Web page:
On the final day of the legislative session, the Hawaii House of Representatives has approved a civil unions bill, the Honolulu Advertiser reported. The bill grants both same-sex and heterosexual couples all the rights and obligations of marriage.

In a 31-to-20 vote, representatives approved the measure, which passed the Senate in January with a veto-proof 18-to-7 vote.

The measure now heads to the desk of Republican Governor Linda Lingle. Lingle has not said whether she will sign or veto the bill. But she has chided lawmakers for not focusing on economic issues.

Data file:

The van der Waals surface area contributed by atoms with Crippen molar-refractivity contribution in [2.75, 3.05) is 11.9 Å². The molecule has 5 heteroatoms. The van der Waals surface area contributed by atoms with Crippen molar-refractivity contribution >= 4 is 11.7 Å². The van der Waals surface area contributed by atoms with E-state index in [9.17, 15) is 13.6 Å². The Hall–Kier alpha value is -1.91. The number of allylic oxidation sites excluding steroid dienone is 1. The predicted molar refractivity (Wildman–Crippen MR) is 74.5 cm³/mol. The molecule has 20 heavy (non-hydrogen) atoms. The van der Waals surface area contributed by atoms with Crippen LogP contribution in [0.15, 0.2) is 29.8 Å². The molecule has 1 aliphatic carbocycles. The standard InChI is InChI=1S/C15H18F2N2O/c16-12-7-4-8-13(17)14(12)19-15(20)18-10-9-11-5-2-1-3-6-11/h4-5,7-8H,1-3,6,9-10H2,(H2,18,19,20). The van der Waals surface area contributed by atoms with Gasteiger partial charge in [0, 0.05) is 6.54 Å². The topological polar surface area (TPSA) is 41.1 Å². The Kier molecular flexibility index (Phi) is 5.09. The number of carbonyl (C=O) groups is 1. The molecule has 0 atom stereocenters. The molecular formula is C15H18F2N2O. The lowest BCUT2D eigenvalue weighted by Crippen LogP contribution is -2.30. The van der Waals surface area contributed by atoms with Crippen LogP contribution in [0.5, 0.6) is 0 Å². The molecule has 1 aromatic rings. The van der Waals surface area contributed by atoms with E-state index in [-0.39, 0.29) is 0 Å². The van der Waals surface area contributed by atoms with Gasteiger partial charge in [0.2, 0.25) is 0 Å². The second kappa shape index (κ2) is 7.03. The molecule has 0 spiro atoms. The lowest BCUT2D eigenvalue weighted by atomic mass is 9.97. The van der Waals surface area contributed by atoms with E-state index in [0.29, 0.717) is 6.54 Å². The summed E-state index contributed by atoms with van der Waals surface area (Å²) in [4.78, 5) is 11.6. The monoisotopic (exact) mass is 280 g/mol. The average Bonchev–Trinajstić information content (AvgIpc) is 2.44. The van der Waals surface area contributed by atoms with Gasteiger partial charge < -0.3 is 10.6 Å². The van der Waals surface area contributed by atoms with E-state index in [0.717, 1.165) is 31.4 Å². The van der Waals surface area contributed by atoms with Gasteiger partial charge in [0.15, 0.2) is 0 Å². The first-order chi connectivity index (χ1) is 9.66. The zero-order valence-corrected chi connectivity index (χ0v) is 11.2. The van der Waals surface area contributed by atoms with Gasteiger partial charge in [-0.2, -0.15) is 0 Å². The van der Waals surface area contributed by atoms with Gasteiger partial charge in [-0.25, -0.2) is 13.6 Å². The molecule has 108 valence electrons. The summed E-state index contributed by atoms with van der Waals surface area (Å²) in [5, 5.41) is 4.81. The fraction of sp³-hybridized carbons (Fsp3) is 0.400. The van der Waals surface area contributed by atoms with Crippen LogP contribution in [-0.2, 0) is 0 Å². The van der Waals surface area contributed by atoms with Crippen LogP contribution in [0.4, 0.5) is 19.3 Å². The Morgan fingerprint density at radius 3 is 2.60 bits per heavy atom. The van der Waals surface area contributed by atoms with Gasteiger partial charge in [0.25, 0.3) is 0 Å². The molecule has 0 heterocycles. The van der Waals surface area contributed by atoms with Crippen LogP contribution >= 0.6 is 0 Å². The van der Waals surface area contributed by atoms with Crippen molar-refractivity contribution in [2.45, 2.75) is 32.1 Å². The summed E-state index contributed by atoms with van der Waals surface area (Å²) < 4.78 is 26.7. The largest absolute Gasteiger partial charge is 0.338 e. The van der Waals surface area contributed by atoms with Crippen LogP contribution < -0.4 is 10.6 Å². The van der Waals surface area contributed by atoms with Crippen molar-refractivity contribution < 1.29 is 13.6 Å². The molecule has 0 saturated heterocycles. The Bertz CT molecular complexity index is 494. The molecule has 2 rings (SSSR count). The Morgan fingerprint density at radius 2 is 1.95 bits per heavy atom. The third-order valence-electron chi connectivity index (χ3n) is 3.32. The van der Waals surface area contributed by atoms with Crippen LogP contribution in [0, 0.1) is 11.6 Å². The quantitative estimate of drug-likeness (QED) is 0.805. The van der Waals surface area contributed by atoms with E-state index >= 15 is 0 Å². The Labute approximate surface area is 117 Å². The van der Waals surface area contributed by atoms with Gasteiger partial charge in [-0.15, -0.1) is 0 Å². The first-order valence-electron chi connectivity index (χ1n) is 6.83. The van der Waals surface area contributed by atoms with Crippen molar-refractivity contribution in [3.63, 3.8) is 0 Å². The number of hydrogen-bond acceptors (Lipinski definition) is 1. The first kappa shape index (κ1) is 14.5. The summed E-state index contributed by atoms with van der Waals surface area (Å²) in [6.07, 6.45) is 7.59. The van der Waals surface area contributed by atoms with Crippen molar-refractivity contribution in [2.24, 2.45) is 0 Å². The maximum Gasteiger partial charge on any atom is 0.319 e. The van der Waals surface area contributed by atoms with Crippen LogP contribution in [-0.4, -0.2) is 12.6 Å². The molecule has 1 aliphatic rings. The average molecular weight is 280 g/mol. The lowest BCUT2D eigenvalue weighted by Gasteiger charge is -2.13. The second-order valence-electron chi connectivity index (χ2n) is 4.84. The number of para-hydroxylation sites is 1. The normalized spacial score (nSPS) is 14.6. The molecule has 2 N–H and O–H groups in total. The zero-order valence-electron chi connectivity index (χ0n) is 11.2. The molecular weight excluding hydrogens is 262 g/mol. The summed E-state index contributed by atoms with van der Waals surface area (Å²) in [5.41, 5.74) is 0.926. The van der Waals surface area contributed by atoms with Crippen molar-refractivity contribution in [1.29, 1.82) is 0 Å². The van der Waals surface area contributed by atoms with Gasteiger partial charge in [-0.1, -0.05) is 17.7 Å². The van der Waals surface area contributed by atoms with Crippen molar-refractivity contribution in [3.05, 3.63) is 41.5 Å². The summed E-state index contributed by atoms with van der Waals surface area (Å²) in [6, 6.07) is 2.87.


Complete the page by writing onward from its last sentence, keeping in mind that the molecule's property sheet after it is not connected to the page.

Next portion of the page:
House lawmakers shelved the bill indefinitely last January, but Majority Leader Blake Oshiro made a motion to bring back the measure late Thursday. Oshiro, a Democrat, previously denied he would revive the measure.

As the session came to a close, gay rights advocates continued to lobby lawmakers to approve the measure.

If approved, Hawaii would join five states – California, Nevada, New Jersey, Oregon and Washington state – in granting gay and lesbian couples most of the rights of marriage except the name. New Hampshire, Massachusetts, Connecticut, Iowa, Vermont and the District of Columbia have legalized gay marriage.

Hawaii voters approved a constitutional amendment that defined marriage as a heterosexual union in 1998, overturning a state Supreme Court ruling that favored gay marriage advocates.